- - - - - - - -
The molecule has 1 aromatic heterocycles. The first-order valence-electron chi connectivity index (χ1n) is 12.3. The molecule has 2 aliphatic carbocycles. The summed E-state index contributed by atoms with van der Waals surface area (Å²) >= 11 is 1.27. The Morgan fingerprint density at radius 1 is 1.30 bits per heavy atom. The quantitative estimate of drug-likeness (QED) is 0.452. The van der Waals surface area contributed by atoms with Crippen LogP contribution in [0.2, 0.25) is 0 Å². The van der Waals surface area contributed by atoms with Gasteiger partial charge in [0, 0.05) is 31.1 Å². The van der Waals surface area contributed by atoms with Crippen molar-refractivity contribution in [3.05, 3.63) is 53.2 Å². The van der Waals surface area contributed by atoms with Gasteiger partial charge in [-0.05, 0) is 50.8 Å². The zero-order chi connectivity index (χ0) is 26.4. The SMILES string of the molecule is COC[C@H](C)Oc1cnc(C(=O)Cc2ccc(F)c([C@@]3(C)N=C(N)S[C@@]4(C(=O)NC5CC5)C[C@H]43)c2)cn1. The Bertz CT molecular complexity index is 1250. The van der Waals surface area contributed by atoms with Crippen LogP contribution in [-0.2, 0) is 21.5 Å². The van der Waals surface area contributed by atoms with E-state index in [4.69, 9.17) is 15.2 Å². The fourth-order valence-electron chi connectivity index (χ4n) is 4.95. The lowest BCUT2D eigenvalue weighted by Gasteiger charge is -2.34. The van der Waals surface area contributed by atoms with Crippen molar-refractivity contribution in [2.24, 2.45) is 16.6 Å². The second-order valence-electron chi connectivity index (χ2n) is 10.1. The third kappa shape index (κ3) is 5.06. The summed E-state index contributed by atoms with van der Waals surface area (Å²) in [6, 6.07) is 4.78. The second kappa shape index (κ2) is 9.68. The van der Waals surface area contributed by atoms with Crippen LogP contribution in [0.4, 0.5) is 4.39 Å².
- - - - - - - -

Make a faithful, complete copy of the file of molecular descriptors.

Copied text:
The molecule has 1 aromatic heterocycles. The first-order valence-electron chi connectivity index (χ1n) is 12.3. The molecule has 2 aliphatic carbocycles. The summed E-state index contributed by atoms with van der Waals surface area (Å²) >= 11 is 1.27. The Morgan fingerprint density at radius 1 is 1.30 bits per heavy atom. The quantitative estimate of drug-likeness (QED) is 0.452. The van der Waals surface area contributed by atoms with Crippen LogP contribution in [0.2, 0.25) is 0 Å². The van der Waals surface area contributed by atoms with Gasteiger partial charge in [0, 0.05) is 31.1 Å². The van der Waals surface area contributed by atoms with Crippen molar-refractivity contribution in [3.05, 3.63) is 53.2 Å². The van der Waals surface area contributed by atoms with Gasteiger partial charge in [-0.05, 0) is 50.8 Å². The zero-order chi connectivity index (χ0) is 26.4. The SMILES string of the molecule is COC[C@H](C)Oc1cnc(C(=O)Cc2ccc(F)c([C@@]3(C)N=C(N)S[C@@]4(C(=O)NC5CC5)C[C@H]43)c2)cn1. The Bertz CT molecular complexity index is 1250. The van der Waals surface area contributed by atoms with Crippen LogP contribution in [-0.2, 0) is 21.5 Å². The van der Waals surface area contributed by atoms with E-state index in [4.69, 9.17) is 15.2 Å². The fourth-order valence-electron chi connectivity index (χ4n) is 4.95. The lowest BCUT2D eigenvalue weighted by Gasteiger charge is -2.34. The van der Waals surface area contributed by atoms with Crippen molar-refractivity contribution in [2.24, 2.45) is 16.6 Å². The second-order valence-electron chi connectivity index (χ2n) is 10.1. The third kappa shape index (κ3) is 5.06. The summed E-state index contributed by atoms with van der Waals surface area (Å²) in [6, 6.07) is 4.78. The second kappa shape index (κ2) is 9.68. The van der Waals surface area contributed by atoms with Crippen LogP contribution in [0.4, 0.5) is 4.39 Å².